4- Fuckingggggg lord

The romance in the Spider Man movies is terrible. Just going to come out and say it. Fucks sake. Neither of these two interpretations have been either interesting or believable. The original trilogy spends too much time being horribly underwritten and hammy, while the reboots actually suffer from trying way too hard in the faux pas acting style that adolescents cry over. They do idiotic shit or carry out creepy behaviour and are rewarded with forgiveness because I guess they’re on the poser or something I dunno. Now in the comics Peter was actually very arrogant- he felt entitled after being bullied and marginalised for so long. Being spider man gave him a sense of power that he could use against his friends, but this was rightly treated as a flaw and rounded him very well. In Superior Spider-Man this is actually mirrored very well when holy shit, I’m defending superior, we’ve reached the fucking end point. Oddly enough, only Spider-Man 3, of all fucking things, has actually shown any kind of competence in showing Pete as a character in need of some growth outside of the well trodden origin story. There’s a great scene where Peter’s ego reaches its peak. He’s become completely self assured. Mary jane has finally had enough when he has the gall to accept Gwen Stacy’s flirtatious sweater advances. You get a sense that Pete has fucked up and that he needs to reach beyond this kind of behaviour. Also this is supposed to be Mysterio. Fucking sold. Which very neatly brings us to Hipster Man and Gerbil face. These two are really capable actors, I like them both, and it’s great that they hooked up, but whoever forgot to discipline them on not letting them get too complacent in their roles is a fucking idiot. The biggest issue I have with this romance in the last two movies is that I’m not watching Peter Parker and Gwen Stacy hook up- I’m watching Emma Stone and Andrew Garfield just being themselves. And it’s really boring. It’s not that I oppose of films revolving around relationships either- there are many films out there that offer incredibly naturalistic relationships that are seriously engaging, between actors who aren’t in love and are…you know…acting. Natural screen chemistry has to be maintained, and while in the first movie it felt more sincere, in the second it felt like they were laughing between takes at how fake this all was. Other actors who have lived together for many years know that they have to put in the work to make it seem effortless to the audience- so well executed that, unlike the blatant Spider-Man quirkiness, you may not have even noticed. (but your brain did.). I’m really sorry that keeps happening. Even so, I said when the first film came out that it was a massive mistake to have Peter reveal his identity as Spidey to Gwen so early on in the franchise- part of the heartbreak of her death in the comics was that she actually never found out. But it also takes away the tension that actually made the romance interesting to begin with. People who are already in comfortable, loving relationships is really not that interesting. Why do you think so many classics ended with happy ever afters? There much more interesting material to be written here, guys. In the comics Pete hung around not just with Gwen but with a whole group of groovy teens, in hip bars and that kind of shit daddy-o (should I feel bad?). With more people involved the dynamics of the romance became more interesting, with a myriad of options for a writer to choose from to direct the drama. The fact that Gwen and Pete are so into each other is kind of sickening, to the point where everyone else is just fodder to be ignored. As a result, when Gwen died I felt nothing but relief, especially since in this version it was entirely her fault thereby absolving mr perfect again. I was tired of these two being so lovesick and I was really glad it all came crashing down. Bite me.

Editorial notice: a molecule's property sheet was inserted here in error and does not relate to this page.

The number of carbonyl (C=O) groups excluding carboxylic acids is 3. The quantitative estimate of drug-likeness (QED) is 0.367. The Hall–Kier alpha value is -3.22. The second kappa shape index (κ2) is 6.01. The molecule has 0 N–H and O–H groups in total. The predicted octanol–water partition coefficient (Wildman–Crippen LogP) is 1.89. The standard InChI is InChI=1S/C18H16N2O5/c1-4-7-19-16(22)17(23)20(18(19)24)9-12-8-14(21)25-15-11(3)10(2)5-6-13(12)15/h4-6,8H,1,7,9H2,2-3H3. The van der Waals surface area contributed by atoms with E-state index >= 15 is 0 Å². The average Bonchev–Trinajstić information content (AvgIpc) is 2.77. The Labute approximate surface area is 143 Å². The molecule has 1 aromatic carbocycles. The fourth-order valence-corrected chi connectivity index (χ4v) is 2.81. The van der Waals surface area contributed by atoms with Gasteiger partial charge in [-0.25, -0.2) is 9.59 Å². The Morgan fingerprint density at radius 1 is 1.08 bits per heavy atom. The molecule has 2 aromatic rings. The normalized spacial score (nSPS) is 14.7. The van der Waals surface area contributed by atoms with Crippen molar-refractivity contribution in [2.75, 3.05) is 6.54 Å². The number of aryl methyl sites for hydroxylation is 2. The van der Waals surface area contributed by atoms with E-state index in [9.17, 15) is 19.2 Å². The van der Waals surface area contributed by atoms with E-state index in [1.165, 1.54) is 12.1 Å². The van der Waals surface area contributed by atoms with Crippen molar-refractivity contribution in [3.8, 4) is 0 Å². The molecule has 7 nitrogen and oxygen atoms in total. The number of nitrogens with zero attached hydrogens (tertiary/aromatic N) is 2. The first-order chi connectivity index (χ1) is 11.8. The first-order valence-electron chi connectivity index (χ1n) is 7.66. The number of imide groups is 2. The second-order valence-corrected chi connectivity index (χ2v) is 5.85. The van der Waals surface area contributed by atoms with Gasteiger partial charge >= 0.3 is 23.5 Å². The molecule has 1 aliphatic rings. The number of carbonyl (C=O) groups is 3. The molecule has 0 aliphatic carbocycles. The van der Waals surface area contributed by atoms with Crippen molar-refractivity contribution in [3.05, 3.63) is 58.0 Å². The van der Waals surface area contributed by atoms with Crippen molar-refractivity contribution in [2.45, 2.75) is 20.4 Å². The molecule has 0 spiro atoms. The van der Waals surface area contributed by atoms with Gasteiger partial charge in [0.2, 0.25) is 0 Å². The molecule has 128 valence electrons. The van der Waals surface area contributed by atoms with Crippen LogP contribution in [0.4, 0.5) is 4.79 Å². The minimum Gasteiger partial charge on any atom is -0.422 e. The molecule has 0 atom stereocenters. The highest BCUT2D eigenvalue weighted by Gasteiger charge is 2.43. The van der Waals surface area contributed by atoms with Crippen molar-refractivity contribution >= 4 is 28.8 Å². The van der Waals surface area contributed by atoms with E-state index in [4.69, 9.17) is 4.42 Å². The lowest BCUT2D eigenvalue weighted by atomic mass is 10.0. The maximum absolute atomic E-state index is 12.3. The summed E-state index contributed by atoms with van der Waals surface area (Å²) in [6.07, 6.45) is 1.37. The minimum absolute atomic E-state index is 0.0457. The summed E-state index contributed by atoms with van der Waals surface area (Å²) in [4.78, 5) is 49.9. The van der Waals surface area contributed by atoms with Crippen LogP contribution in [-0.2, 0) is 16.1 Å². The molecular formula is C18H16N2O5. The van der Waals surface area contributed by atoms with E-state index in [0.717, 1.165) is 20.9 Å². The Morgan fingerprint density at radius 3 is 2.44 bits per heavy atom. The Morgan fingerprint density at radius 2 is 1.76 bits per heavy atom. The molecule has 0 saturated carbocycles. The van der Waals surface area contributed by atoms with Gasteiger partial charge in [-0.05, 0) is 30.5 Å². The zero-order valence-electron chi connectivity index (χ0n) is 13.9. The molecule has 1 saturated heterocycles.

So that’s my take on things as they stand. And I know what you might be thinking- what an elitist snob, such a close minded reviewer, fuck this guy and his standards. Seriously, what would a good Spider-Man adaptation look like anyway? Bingo. Spectacular Spider-Man is the closest I’ve seen to a solid adaptation. Period. This show strives to take everything that audience loved about various versions of the franchise and managed to streamline them into one cohesive whole. The characters are well written, the drama is exciting and it actually manages to be completely unpredictable with aspects of the franchise even fans might be familiar with. But above all, it’s a show that strives to make a quality series above all else. If you haven’t seen in, I emplore you to give it a watch. You may be surprised.

In conclusion I hope this video has helped offer some discussion to those of you trying to figure this whole mess out. But you know at the end of the day maybe a spider man movie isn’t called for just yet. I think the public feels that the franchise has become rather saturated, and I don’t blame them. They’ve spoken through their wallets, and given these guys the chance to re-think their strategy. Perhaps this will encourage them not to rush themselves- to explore ways to creatively engage their audience with this long endured and beloved franchised without losing any financial backing. Perhaps this is a lesson that there is in fact a connection between quality and success in such situations…and maybe we need to cool our boots and reflect on what we can learn.

Or not. Fuck it.

B-mask

B-Mask was not always a purveyor of animation. Having credentials ranging from frog slinger to hash seller, he has experienced life to its fullest extreme from under his tiny rock. He hosts the series known as Beyond Pictures which aims to look beneath the surface of works- understandably difficult in this day and age.

2 Comments on “The Amazing Spider-Man 2 Movie Analysis | Beyond Pictures

  1. I for one am getting sick of the Spiderman saturation, even as a huge fan of the comics and SSM. X-Men has more movies in its franchise, but I think the changing rosters and the general team dynamic makes the series less clogged than a lone hero doing the same thing every time.

    And oh god, Ultimate Spiderman! What an awful adaption. That episode with Deadpool legitimately gave me a headache.

Leave a Reply